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A Celtics fan’s guide to talking yourself into the Kyrie Irving trade

Maybe you didn’t love the deal. Let us help you come around on it.

NBA: Finals-Golden State Warriors at Cleveland Cavaliers Kyle Terada-USA TODAY Sports

The wait is finally over, and after all the hand-wringing, posturing, and unnecessarily drawn out negotiations, the trade between the Celtics and Cavaliers originally agreed upon on August 22 is complete. Isaiah Thomas plays for Cleveland now, and Kyrie Irving will suit up for Boston.

It’s something of a disorienting reality. Celtics fans spent the last two and a half years falling in love with Thomas and almost twice as long rooting against Irving. Suddenly they’ve swapped places, and in a prolonged and painful fashion. Watching the two sides semi-publicly argue about how compromised Thomas was physically was unpalatable. He deserved much better.

Thomas gave his heart to the city of Boston, growing into a superstar under coach Brad Stevens and playing through pain, grief, and incredible personal tragedy. He was the most beloved Celtic since Paul Pierce, and before Pierce, possibly the most beloved, Larry Bird. That’s crazy, especially considering how little time he spent on the team.

And yet, he’s gone—traded away in Danny Ainge’s ruthless pursuit of improvement. It was an emotional blow, and there is some reason to believe it could be detrimental to the team’s production on the court, now and in the future as well. We won’t know who got the better of this deal for a while. There are just too many variables in play.

Sports are meant to be fun though, so let’s assume, at least for a moment, an optimistic stance and run through everything a Celtics fan needs to start feeling good about this trade.

NBA: Boston Celtics at Cleveland Cavaliers Ken Blaze-USA TODAY Sports

It starts with buying into the following premise: in the NBA, teams that have transcendent talent win championships. The best teams don’t just have very good players or even All-Star players—winning it all without a top-ten talent is exceedingly rare.

No one included in this trade fits that bill, not even the version of Thomas that Boston got last year. That player was amazing, awe inspiring, and decidedly lovable, but he was a huge minus on defense, and at the game’s highest level, that really matters.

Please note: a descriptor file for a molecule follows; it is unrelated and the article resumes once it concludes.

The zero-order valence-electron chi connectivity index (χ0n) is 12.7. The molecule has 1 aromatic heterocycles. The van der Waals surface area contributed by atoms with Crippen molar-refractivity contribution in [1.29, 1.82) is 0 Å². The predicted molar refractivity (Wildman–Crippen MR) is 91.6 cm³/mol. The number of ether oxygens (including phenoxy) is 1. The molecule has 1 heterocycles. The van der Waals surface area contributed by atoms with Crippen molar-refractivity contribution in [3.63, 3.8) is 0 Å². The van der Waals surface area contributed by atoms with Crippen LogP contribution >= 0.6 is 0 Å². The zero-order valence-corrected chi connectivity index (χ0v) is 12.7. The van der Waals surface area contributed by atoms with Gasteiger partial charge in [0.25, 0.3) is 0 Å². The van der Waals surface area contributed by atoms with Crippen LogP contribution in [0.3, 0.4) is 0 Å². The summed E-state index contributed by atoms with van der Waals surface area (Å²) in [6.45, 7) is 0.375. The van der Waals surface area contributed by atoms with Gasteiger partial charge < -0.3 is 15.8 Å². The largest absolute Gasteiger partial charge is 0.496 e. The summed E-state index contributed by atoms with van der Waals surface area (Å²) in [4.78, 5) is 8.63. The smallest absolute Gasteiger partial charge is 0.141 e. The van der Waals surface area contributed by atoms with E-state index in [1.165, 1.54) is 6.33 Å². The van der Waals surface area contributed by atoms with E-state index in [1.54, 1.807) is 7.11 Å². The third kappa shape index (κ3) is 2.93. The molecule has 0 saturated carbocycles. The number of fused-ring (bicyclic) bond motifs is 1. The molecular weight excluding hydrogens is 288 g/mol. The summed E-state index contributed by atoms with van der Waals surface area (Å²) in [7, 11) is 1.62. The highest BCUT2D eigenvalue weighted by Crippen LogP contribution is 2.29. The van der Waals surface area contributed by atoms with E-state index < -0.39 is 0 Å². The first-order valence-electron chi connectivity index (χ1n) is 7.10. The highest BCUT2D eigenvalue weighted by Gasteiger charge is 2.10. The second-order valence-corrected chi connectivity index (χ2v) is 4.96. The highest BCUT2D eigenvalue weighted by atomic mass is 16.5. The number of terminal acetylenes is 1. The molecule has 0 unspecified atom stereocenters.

To be clear, Irving was worse. Not specifically on defense, but overall. He had some brilliant performances in the playoffs, but on the whole, Thomas was a superior player. So why should anyone be excited about this? Even if Thomas’s injury is severe enough that trading for Irving is a significant upgrade, the Celtics’ ceiling isn’t lifted by adding an inferior player (it is lifted by adding him in conjunction with Gordon Hayward, but that’s a different topic for a different time).

The answer lies in the potential for growth. Irving is young enough to develop into something more than what he’s been to date. If he blossoms into the next James Harden, as some have been inclined to (probably foolishly) suggest he may, then this trade is a master stroke from Ainge.

If he’s not, then what’s the real cost? The likelihood of the Nets pick the team surrendered becoming a transcendent talent, capable of vaulting Boston into contention, is probably smaller than Irving taking a leap and doing so. There’s a growing internet narrative that suggests that Brooklyn might be an average team next year, making their pick less appealing, but that’s what I’m talking about here.

In fact, I’m fairly convinced that the Nets will be one of the five worst teams in the NBA, but even if they secure the best odds at the number-one overall selection, there is no guarantee that the pick will land atop the draft, and that says nothing of the process of identifying the right prospect and developing him to his fullest potential.

Irving has a long way to go before he becomes the player that the Celtics are hoping he will be for them—the front man on a team with real hopes of winning a championship. There’s plenty of reason to doubt him. He’s a bad defender. He’s prone to chucking. His team has never been successful with him in the lead role.

Still, Irving is probably a better bet to lead Boston to the level of play they hope to achieve than the draft pick they gave up to get him, and he’s definitely a better bet than any of the players they swapped. At the end of the day, being one of the best players in the league is really difficult. The odds are against everyone.

The Celtics have seen enough out of Irving to believe that he’s got a shot to take them where they want to go. They might be wrong. Or they could be right yet still not win a title. Competing for championships in the NBA is hard. You can make all the right moves and ultimately fall short.

If that’s not satisfying enough, there are other things to take solace in. Just remember that Irving can do things like this:

If you can’t get excited to watch plays like that, then you should see a doctor. I’m joking here of course. Contending in a meaningful way is more fun than seeing a player consistently do things that make you say “wow.” But you have to admit, that was pretty great.

There is potential for you to have your cake and eat it too though, and if you’re really worried about the future, remember that the Celtics haven’t precluded themselves from landing a very good pick in next year’s draft. They still have the Lakers’ pick, should it land anywhere in spots 2-5.

At the end of the day, finding enthusiasm requires having faith in the Celtics’ front office. Boston did their homework, weighed all their options, and went after a player they think will grow into something special. Time will tell if they read the tea leaves well, but if they’re confident in Irving, then they’re right to take a shot.

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